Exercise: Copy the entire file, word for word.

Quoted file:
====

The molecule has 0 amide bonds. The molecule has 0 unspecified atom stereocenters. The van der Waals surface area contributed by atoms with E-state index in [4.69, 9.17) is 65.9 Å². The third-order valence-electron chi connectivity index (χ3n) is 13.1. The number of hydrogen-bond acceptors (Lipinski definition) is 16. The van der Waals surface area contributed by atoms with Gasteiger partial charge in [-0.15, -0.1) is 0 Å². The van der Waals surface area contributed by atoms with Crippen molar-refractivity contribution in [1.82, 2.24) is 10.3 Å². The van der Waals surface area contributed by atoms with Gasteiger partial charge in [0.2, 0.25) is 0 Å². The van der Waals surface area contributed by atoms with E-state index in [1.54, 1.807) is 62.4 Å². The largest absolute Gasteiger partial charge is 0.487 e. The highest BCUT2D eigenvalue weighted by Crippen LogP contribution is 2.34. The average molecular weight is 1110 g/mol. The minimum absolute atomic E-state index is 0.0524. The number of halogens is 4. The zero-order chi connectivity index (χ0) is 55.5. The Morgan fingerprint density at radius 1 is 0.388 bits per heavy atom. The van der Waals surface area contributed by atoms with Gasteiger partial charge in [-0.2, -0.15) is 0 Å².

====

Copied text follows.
The molecule has 0 amide bonds. The molecule has 0 unspecified atom stereocenters. The van der Waals surface area contributed by atoms with E-state index in [4.69, 9.17) is 65.9 Å². The third-order valence-electron chi connectivity index (χ3n) is 13.1. The number of hydrogen-bond acceptors (Lipinski definition) is 16. The van der Waals surface area contributed by atoms with Gasteiger partial charge in [-0.15, -0.1) is 0 Å². The van der Waals surface area contributed by atoms with Crippen molar-refractivity contribution in [1.82, 2.24) is 10.3 Å². The van der Waals surface area contributed by atoms with Gasteiger partial charge in [0.2, 0.25) is 0 Å². The van der Waals surface area contributed by atoms with E-state index in [1.54, 1.807) is 62.4 Å². The largest absolute Gasteiger partial charge is 0.487 e. The highest BCUT2D eigenvalue weighted by Crippen LogP contribution is 2.34. The average molecular weight is 1110 g/mol. The minimum absolute atomic E-state index is 0.0524. The number of halogens is 4. The zero-order chi connectivity index (χ0) is 55.5. The Morgan fingerprint density at radius 1 is 0.388 bits per heavy atom. The van der Waals surface area contributed by atoms with Gasteiger partial charge in [-0.2, -0.15) is 0 Å².